top of page

John Kotula

16 Amos Street

Peace Dale, Rhode Island 02879

(407) 634-8292

I have thought of myself as an artist since third grade when my classmates started asking me to draw things for them. For awhile, maybe it was only a week, I spent every recess drawing pages of airplanes, aircraft carriers, and battleships. My friends would then play war by covering the drawings all over with arcing lines that indicated a shot had been fired and scribbles that showed a hit. I missed getting to fight the battles myself, especially making the sound effects, but I loved being recognized for drawing the best armaments.

I have been making art continuously, at times obsessively, for about seventy years. My choice of materials comes and goes and comes back again: pencils, paint in tubes, bottles and spray cans, charcoal, conte, ink, Sharpies (I love Sharpies!) crayons, china markers, pastels, chalk. Over the years, I have depicted anything and everything (with the human figure as a constant) : portraits, self portraits, apples on reflective surfaces, Chinese take out cartons, Wonder Woman’s glass airplane, rubber animals, nuns, swimming goggles, copies of Caravaggio, Velasquez, Homer, Hopper and Diego Rivera. Through all the changes in materials and subject matter, what has always been true is that I love making marks and seeing them accumulate to reveal an image. I make prints, draw, paint, create collages, and make masks.

Professional Biography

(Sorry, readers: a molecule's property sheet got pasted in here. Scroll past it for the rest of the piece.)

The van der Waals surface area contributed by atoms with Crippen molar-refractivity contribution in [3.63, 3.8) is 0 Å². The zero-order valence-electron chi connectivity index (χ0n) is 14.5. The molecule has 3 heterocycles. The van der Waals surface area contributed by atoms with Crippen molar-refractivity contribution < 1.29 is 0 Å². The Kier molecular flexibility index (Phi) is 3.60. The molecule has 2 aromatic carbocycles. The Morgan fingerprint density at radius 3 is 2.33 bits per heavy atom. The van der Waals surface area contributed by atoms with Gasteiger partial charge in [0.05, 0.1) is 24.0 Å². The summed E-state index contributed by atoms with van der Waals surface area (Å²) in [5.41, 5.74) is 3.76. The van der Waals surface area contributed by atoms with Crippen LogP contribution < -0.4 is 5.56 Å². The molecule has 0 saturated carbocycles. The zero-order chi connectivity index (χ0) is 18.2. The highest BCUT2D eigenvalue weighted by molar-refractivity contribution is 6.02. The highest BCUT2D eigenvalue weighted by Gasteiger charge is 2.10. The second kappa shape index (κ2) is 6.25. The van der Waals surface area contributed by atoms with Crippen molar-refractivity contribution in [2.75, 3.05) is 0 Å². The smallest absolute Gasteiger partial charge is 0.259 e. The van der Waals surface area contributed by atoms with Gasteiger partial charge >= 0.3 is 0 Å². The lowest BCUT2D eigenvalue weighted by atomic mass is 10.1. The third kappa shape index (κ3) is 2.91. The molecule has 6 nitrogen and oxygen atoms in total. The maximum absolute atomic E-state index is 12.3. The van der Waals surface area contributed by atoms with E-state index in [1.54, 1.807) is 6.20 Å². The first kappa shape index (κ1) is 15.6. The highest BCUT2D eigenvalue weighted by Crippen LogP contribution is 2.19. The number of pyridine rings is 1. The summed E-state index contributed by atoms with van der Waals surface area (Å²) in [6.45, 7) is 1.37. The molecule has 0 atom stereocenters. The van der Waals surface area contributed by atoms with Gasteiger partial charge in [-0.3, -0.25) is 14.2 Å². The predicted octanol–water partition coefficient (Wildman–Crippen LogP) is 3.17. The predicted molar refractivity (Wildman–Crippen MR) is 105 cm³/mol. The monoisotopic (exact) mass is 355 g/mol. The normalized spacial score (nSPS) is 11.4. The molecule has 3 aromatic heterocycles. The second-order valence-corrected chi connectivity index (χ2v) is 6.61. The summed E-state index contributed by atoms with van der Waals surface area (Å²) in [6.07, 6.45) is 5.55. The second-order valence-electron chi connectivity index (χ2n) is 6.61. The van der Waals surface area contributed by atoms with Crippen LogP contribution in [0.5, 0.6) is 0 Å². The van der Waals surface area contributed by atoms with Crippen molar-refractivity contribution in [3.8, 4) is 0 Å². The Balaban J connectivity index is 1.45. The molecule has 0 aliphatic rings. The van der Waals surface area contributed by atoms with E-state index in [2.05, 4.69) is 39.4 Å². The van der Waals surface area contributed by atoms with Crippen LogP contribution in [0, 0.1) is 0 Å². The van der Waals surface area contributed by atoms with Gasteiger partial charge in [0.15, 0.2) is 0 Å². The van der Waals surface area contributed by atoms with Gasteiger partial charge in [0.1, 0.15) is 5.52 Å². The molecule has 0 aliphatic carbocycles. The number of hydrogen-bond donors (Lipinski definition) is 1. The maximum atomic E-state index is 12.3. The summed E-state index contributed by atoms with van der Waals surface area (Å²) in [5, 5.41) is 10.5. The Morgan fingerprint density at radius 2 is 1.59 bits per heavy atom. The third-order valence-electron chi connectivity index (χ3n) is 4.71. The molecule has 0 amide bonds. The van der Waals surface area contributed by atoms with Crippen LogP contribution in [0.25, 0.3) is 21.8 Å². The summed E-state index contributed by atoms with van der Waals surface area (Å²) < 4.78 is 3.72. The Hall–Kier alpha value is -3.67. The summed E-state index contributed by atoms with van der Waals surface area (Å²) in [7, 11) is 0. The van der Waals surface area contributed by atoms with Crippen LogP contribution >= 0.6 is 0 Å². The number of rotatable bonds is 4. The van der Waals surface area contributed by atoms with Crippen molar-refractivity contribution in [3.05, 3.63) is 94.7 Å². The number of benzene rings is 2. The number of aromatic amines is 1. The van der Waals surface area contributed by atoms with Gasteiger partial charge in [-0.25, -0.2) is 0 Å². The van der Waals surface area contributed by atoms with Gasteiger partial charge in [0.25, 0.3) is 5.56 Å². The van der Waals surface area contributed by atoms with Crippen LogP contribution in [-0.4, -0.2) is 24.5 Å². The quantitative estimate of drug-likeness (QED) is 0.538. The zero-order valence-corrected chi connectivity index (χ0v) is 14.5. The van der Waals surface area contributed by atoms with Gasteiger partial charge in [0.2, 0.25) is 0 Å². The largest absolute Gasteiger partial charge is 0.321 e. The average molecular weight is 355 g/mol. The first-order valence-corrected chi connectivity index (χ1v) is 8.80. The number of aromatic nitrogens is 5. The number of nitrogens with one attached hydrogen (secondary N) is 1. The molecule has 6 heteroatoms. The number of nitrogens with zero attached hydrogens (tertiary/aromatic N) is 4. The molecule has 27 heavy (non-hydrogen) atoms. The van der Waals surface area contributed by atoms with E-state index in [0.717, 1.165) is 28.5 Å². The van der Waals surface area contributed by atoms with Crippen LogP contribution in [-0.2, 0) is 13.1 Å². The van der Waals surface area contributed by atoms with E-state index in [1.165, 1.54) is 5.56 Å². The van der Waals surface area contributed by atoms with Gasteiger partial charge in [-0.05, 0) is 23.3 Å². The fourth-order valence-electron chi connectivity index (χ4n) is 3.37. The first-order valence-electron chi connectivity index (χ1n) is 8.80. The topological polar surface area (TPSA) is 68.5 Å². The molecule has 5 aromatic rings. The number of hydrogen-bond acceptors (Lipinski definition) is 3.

John Kotula is an artist, writer, community arts organizer, and arts educator who lives in Peace Dale, Rhode Island. His training in the arts included stints at a number of colleges and workshop programs, among them Queens College, Brooklyn Museum Art School, RISD, AS220, and Provincetown Fine Arts Work Center. He exhibits his work in

galleries, but is also interested in sharing what he does in other ways, such as giving his work away, stickers, mail art, and the internet. Other current artistic interests include narrative artwork such as comic books and illustrated stories, work that is created in collaboration with other artists, murals, and art making in Latin America.


John is an active curator. Recent shows through Hera Gallery have included There Are No Strangers, a show of immigrant and refugee art, Crossing Boarders/Cruzando Fronteras, a show about immigration, Miracle Due, Gonna Come True, a show of Latin American art organized in conjunction with the Courthouse Center for the Arts, Young Artists and Their Mentors, a series of three shows exploring the role of mentoring in the development of young artists and TechnoCraft, where high tech meets hand made, a Hera Gallery show presented at The Jamestown Arts Center. John also curates the ongoing Hera Gallery project The World’s Smallest Art Gallery, art displayed in a kiosk on the bicycle path in Peace Dale.

bottom of page